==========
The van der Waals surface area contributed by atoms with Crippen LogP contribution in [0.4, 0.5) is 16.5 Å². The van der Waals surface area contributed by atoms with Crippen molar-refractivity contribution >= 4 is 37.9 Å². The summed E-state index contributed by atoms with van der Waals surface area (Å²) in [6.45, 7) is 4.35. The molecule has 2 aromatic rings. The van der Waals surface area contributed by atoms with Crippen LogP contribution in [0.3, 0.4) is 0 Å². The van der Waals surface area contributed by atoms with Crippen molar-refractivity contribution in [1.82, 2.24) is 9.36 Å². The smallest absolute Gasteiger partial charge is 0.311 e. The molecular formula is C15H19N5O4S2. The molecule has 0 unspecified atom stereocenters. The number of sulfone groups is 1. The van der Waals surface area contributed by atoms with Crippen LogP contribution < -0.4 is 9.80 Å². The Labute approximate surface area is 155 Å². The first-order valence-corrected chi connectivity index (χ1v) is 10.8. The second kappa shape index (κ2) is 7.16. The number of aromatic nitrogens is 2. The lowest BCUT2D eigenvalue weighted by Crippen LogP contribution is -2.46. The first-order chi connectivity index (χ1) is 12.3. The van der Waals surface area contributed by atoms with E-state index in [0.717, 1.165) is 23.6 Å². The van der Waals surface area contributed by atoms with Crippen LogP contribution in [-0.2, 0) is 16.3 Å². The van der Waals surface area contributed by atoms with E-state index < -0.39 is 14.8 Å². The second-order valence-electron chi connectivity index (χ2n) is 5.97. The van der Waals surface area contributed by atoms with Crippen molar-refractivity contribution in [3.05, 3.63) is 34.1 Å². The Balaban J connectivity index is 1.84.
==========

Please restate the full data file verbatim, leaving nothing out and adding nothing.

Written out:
The van der Waals surface area contributed by atoms with Crippen LogP contribution in [0.4, 0.5) is 16.5 Å². The van der Waals surface area contributed by atoms with Crippen molar-refractivity contribution >= 4 is 37.9 Å². The summed E-state index contributed by atoms with van der Waals surface area (Å²) in [6.45, 7) is 4.35. The molecule has 2 aromatic rings. The van der Waals surface area contributed by atoms with Crippen LogP contribution in [0.3, 0.4) is 0 Å². The van der Waals surface area contributed by atoms with Crippen molar-refractivity contribution in [1.82, 2.24) is 9.36 Å². The smallest absolute Gasteiger partial charge is 0.311 e. The molecular formula is C15H19N5O4S2. The molecule has 0 unspecified atom stereocenters. The number of sulfone groups is 1. The van der Waals surface area contributed by atoms with Crippen LogP contribution < -0.4 is 9.80 Å². The Labute approximate surface area is 155 Å². The first-order valence-corrected chi connectivity index (χ1v) is 10.8. The second kappa shape index (κ2) is 7.16. The number of aromatic nitrogens is 2. The lowest BCUT2D eigenvalue weighted by Crippen LogP contribution is -2.46. The first-order chi connectivity index (χ1) is 12.3. The van der Waals surface area contributed by atoms with E-state index in [0.717, 1.165) is 23.6 Å². The van der Waals surface area contributed by atoms with Crippen LogP contribution in [-0.2, 0) is 16.3 Å². The van der Waals surface area contributed by atoms with E-state index < -0.39 is 14.8 Å². The second-order valence-electron chi connectivity index (χ2n) is 5.97. The van der Waals surface area contributed by atoms with Crippen molar-refractivity contribution in [3.05, 3.63) is 34.1 Å². The Balaban J connectivity index is 1.84.